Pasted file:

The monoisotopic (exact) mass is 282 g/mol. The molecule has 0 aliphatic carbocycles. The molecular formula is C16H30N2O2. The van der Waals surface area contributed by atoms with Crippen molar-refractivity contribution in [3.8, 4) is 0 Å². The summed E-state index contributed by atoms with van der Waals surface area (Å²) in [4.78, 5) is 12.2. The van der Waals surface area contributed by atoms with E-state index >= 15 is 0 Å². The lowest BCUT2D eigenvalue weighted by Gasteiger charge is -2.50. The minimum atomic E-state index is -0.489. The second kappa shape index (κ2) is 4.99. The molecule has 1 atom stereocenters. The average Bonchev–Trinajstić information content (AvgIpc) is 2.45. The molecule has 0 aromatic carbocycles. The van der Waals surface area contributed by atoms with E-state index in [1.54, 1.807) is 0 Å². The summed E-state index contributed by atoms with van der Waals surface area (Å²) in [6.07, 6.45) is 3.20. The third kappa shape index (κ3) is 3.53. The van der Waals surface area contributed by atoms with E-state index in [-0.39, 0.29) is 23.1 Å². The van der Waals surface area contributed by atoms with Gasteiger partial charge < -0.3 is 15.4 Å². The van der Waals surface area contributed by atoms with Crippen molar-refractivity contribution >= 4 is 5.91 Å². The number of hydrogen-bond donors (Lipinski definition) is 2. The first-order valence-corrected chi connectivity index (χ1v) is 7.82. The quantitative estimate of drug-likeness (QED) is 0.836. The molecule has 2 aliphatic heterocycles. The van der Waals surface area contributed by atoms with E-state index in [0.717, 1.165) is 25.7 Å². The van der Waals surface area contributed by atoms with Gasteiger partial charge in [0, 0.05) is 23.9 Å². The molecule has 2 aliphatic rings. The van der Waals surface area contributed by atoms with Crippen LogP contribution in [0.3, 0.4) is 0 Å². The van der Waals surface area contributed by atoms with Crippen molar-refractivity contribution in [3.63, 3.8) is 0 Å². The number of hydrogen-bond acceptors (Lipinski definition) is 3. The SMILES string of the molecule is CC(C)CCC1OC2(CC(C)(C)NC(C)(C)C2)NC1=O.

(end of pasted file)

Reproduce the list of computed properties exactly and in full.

The monoisotopic (exact) mass is 282 g/mol. The molecule has 0 aliphatic carbocycles. The molecular formula is C16H30N2O2. The van der Waals surface area contributed by atoms with Crippen molar-refractivity contribution in [3.8, 4) is 0 Å². The summed E-state index contributed by atoms with van der Waals surface area (Å²) in [4.78, 5) is 12.2. The van der Waals surface area contributed by atoms with E-state index >= 15 is 0 Å². The lowest BCUT2D eigenvalue weighted by Gasteiger charge is -2.50. The minimum atomic E-state index is -0.489. The second kappa shape index (κ2) is 4.99. The molecule has 1 atom stereocenters. The average Bonchev–Trinajstić information content (AvgIpc) is 2.45. The molecule has 0 aromatic carbocycles. The van der Waals surface area contributed by atoms with E-state index in [1.54, 1.807) is 0 Å². The summed E-state index contributed by atoms with van der Waals surface area (Å²) in [6.07, 6.45) is 3.20. The third kappa shape index (κ3) is 3.53. The van der Waals surface area contributed by atoms with E-state index in [-0.39, 0.29) is 23.1 Å². The van der Waals surface area contributed by atoms with Gasteiger partial charge < -0.3 is 15.4 Å². The van der Waals surface area contributed by atoms with Crippen molar-refractivity contribution >= 4 is 5.91 Å². The number of hydrogen-bond donors (Lipinski definition) is 2. The first-order valence-corrected chi connectivity index (χ1v) is 7.82. The quantitative estimate of drug-likeness (QED) is 0.836. The molecule has 2 aliphatic heterocycles. The van der Waals surface area contributed by atoms with E-state index in [0.717, 1.165) is 25.7 Å². The van der Waals surface area contributed by atoms with Gasteiger partial charge in [0, 0.05) is 23.9 Å². The molecule has 2 aliphatic rings. The van der Waals surface area contributed by atoms with Crippen LogP contribution in [0.3, 0.4) is 0 Å². The van der Waals surface area contributed by atoms with Crippen molar-refractivity contribution in [3.63, 3.8) is 0 Å². The number of hydrogen-bond acceptors (Lipinski definition) is 3. The SMILES string of the molecule is CC(C)CCC1OC2(CC(C)(C)NC(C)(C)C2)NC1=O.